Who Were The Robber Barons?"A friendship founded on business is better than a business founded on friendship." These words ring true in the ears of business owners and CEOs even today. Who was the man that spoke these words that still have thought and meaning today? Why, none other than John D. Rockefeller. Rockefeller was one of the many "robber barons" of the gilded age. In case you were wondering, a robber baron is a "ruthlessly powerful U.S. capitalist or industrialist of the late 19th century considered to have become wealthy by exploiting natural resources, corrupting legislators, or other unethical means." In other words, a real life depiction of "Mr. Pennybags" from the popular Monopoly game.
Robber barons were not only ruthless industrialists, but were also iconic to the time and very popular. Rockefeller Square, Carnegie Hall, and J.P. Morgan bank are just a few of the marks left on society today by these capitalist titans.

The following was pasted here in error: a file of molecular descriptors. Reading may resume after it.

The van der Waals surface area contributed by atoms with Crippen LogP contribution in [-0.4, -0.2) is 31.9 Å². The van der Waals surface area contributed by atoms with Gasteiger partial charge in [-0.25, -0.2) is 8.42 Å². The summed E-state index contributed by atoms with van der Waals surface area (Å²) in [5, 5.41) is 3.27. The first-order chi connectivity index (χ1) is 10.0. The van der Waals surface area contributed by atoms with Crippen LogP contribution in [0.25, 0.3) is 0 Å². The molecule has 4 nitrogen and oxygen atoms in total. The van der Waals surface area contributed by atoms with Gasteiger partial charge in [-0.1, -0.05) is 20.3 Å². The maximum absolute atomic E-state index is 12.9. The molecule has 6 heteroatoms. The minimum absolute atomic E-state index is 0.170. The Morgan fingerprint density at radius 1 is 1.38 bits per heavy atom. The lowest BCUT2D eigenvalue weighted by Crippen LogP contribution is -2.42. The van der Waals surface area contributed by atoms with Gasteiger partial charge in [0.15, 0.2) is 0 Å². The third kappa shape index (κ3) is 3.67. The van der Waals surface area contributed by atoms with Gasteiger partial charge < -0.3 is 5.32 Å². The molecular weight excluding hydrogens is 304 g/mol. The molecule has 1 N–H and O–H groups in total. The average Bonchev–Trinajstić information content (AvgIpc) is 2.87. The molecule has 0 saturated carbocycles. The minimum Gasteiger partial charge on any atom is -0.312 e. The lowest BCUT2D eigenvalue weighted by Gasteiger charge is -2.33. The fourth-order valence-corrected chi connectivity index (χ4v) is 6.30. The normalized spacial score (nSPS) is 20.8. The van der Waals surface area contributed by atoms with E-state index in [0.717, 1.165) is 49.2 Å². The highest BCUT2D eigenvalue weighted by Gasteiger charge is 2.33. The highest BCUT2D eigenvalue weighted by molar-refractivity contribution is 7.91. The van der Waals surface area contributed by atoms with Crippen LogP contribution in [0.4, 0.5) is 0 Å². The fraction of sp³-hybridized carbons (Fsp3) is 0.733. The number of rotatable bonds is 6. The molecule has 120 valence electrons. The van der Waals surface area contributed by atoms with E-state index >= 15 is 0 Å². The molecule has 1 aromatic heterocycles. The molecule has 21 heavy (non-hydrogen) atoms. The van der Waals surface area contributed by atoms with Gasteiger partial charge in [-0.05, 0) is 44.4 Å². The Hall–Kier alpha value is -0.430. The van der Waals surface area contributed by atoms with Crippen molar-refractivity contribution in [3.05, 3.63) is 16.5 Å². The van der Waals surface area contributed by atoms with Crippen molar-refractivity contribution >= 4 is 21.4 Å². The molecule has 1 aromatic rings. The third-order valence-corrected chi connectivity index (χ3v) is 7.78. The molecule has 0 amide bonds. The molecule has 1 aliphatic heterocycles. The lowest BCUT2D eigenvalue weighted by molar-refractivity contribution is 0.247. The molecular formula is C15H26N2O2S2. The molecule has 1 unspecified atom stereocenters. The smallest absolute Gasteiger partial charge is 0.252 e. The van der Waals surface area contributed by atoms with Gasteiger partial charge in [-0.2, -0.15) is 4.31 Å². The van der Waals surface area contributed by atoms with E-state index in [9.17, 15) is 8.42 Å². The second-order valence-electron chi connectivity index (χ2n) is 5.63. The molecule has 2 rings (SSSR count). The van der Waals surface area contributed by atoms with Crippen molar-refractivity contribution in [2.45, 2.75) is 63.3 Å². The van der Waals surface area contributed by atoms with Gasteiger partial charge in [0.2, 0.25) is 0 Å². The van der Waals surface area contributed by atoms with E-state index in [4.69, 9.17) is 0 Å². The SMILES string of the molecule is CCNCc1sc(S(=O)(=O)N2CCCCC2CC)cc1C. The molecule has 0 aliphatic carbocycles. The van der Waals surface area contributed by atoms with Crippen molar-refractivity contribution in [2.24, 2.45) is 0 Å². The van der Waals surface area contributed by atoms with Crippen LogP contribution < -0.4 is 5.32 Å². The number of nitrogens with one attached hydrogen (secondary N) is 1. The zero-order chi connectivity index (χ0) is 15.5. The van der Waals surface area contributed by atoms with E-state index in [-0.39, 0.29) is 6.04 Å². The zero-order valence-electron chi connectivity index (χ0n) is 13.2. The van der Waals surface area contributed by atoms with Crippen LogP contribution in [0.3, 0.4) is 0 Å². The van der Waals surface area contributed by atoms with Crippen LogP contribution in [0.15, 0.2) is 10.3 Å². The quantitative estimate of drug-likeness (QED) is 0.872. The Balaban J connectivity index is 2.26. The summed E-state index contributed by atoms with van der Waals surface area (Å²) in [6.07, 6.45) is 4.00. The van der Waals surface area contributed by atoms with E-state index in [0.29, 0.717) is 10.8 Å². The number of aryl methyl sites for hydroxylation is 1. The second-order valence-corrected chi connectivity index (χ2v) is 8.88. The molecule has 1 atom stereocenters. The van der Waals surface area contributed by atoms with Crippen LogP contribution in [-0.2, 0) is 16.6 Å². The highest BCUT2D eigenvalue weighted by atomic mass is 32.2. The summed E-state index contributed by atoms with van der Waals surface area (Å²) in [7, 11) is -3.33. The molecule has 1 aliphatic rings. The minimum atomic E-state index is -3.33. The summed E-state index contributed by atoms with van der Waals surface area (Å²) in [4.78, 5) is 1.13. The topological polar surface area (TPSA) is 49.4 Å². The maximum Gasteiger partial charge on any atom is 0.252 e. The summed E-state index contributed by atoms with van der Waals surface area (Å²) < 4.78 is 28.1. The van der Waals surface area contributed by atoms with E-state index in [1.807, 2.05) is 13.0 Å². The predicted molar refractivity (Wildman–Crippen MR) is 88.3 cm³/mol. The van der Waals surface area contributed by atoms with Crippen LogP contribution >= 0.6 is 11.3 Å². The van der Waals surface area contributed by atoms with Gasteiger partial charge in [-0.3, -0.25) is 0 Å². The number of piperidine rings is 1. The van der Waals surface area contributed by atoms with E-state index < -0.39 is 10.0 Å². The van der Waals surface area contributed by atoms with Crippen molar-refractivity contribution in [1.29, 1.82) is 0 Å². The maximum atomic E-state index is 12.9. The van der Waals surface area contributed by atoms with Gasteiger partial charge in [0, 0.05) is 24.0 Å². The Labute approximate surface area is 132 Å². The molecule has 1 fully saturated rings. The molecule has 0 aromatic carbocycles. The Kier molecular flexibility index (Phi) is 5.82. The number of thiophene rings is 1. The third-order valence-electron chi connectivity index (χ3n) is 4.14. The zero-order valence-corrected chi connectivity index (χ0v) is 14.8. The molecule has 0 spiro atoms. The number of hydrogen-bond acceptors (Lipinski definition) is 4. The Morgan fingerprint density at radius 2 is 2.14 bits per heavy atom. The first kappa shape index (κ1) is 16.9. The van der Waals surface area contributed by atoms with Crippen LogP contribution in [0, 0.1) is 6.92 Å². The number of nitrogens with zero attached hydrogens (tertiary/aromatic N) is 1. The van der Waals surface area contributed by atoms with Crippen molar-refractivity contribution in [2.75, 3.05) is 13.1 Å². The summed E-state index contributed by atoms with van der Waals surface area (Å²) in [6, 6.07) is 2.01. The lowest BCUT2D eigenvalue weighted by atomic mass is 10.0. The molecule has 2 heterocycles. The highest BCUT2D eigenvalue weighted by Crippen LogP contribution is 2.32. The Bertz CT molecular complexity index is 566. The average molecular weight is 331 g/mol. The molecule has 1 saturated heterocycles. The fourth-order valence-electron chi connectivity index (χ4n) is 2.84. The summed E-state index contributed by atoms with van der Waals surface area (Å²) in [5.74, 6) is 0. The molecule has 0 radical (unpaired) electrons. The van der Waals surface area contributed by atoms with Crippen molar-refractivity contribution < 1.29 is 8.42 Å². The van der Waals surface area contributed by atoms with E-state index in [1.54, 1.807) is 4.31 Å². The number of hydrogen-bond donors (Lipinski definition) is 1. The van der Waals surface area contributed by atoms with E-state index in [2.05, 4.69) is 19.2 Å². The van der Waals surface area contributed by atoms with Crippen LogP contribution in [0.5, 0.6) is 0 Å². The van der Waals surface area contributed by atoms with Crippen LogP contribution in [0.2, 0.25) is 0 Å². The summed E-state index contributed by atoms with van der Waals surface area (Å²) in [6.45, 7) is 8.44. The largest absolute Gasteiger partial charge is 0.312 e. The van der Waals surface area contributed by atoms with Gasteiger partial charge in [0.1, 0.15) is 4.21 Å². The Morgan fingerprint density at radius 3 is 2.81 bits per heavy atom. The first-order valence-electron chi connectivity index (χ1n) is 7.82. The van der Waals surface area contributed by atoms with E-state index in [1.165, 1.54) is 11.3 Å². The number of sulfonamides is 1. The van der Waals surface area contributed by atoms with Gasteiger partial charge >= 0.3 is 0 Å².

Just one question remains: Who were the robber barons?John Davison Rockefeller was the greatest known, and richest robber baron of all time, in fact his net worth by the time he was dead was estimated at 318.3 billion dollars.
John Davison Rockefeller was the second of six children born in Richford, New York, to William Avery Rockefeller and Eliza Davison. When he was a boy, Rockefeller moved with his family to Cleveland, Ohio, in 1853, and six years later he established his first enterprise; a commission business dealing in hay, grain, meats, and other goods. Sensing the commercial potential of the expanding oil production in western Pennsylvania in the early 1860s, he built his first oil refinery, near Cleveland, in 1863. Just within two years it was the largest refinery in the area, and thereafter Rockefeller devoted himself exclusively to the oil business.